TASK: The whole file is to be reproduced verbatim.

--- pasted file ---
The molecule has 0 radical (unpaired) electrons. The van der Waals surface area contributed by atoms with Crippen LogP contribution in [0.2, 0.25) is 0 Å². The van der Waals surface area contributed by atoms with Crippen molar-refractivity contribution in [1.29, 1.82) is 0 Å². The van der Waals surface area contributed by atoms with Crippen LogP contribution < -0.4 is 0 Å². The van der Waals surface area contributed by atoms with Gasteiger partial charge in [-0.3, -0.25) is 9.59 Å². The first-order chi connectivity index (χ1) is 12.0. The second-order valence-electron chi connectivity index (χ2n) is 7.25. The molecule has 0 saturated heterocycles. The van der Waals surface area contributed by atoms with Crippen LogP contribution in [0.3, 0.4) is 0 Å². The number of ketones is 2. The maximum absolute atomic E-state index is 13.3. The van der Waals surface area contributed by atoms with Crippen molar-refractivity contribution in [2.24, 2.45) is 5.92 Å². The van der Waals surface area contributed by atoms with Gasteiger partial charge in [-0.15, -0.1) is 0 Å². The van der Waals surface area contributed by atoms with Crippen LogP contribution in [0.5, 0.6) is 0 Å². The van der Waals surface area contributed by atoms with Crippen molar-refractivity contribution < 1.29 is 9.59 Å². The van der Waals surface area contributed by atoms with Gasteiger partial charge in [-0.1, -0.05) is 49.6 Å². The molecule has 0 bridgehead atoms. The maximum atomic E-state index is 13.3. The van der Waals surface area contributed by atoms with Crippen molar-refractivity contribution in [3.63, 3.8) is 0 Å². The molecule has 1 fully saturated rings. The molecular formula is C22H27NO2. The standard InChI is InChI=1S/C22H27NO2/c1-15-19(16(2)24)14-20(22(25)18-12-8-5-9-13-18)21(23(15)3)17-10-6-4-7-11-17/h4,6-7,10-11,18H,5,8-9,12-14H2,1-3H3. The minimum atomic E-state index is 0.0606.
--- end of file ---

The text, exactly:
The molecule has 0 radical (unpaired) electrons. The van der Waals surface area contributed by atoms with Crippen LogP contribution in [0.2, 0.25) is 0 Å². The van der Waals surface area contributed by atoms with Crippen molar-refractivity contribution in [1.29, 1.82) is 0 Å². The van der Waals surface area contributed by atoms with Crippen LogP contribution < -0.4 is 0 Å². The van der Waals surface area contributed by atoms with Gasteiger partial charge in [-0.3, -0.25) is 9.59 Å². The first-order chi connectivity index (χ1) is 12.0. The second-order valence-electron chi connectivity index (χ2n) is 7.25. The molecule has 0 saturated heterocycles. The van der Waals surface area contributed by atoms with Crippen LogP contribution in [0.3, 0.4) is 0 Å². The number of ketones is 2. The maximum absolute atomic E-state index is 13.3. The van der Waals surface area contributed by atoms with Crippen molar-refractivity contribution in [2.24, 2.45) is 5.92 Å². The van der Waals surface area contributed by atoms with Gasteiger partial charge in [-0.15, -0.1) is 0 Å². The van der Waals surface area contributed by atoms with Crippen LogP contribution in [0.5, 0.6) is 0 Å². The van der Waals surface area contributed by atoms with Crippen molar-refractivity contribution < 1.29 is 9.59 Å². The van der Waals surface area contributed by atoms with Gasteiger partial charge in [-0.1, -0.05) is 49.6 Å². The molecule has 0 bridgehead atoms. The maximum atomic E-state index is 13.3. The van der Waals surface area contributed by atoms with Crippen molar-refractivity contribution in [3.63, 3.8) is 0 Å². The molecule has 1 fully saturated rings. The molecular formula is C22H27NO2. The standard InChI is InChI=1S/C22H27NO2/c1-15-19(16(2)24)14-20(22(25)18-12-8-5-9-13-18)21(23(15)3)17-10-6-4-7-11-17/h4,6-7,10-11,18H,5,8-9,12-14H2,1-3H3. The minimum atomic E-state index is 0.0606.